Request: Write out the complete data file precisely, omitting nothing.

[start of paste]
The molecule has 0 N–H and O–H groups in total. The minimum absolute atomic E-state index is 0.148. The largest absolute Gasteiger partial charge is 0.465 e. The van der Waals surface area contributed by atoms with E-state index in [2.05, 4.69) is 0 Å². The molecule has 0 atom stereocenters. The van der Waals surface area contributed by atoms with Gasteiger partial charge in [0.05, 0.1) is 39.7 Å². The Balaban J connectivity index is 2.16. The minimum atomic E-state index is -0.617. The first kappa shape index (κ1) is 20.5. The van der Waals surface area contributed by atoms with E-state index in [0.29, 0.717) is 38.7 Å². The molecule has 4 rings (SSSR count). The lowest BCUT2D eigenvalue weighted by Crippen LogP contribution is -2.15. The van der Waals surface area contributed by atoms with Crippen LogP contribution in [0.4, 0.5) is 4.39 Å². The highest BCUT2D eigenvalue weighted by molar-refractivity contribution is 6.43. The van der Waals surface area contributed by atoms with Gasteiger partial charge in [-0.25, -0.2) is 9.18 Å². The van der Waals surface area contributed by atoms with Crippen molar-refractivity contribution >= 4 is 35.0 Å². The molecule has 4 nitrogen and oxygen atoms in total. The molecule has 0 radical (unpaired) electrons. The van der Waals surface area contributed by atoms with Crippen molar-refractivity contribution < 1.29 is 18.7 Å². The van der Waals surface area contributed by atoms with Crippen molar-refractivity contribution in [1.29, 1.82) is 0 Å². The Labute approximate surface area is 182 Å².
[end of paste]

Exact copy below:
The molecule has 0 N–H and O–H groups in total. The minimum absolute atomic E-state index is 0.148. The largest absolute Gasteiger partial charge is 0.465 e. The van der Waals surface area contributed by atoms with E-state index in [2.05, 4.69) is 0 Å². The molecule has 0 atom stereocenters. The van der Waals surface area contributed by atoms with Gasteiger partial charge in [0.05, 0.1) is 39.7 Å². The Balaban J connectivity index is 2.16. The minimum atomic E-state index is -0.617. The first kappa shape index (κ1) is 20.5. The van der Waals surface area contributed by atoms with E-state index in [0.29, 0.717) is 38.7 Å². The molecule has 4 rings (SSSR count). The lowest BCUT2D eigenvalue weighted by Crippen LogP contribution is -2.15. The van der Waals surface area contributed by atoms with Crippen LogP contribution in [0.4, 0.5) is 4.39 Å². The highest BCUT2D eigenvalue weighted by molar-refractivity contribution is 6.43. The van der Waals surface area contributed by atoms with Gasteiger partial charge in [-0.25, -0.2) is 9.18 Å². The van der Waals surface area contributed by atoms with Crippen molar-refractivity contribution >= 4 is 35.0 Å². The molecule has 4 nitrogen and oxygen atoms in total. The molecule has 0 radical (unpaired) electrons. The van der Waals surface area contributed by atoms with Crippen molar-refractivity contribution < 1.29 is 18.7 Å². The van der Waals surface area contributed by atoms with Crippen molar-refractivity contribution in [1.29, 1.82) is 0 Å². The Labute approximate surface area is 182 Å².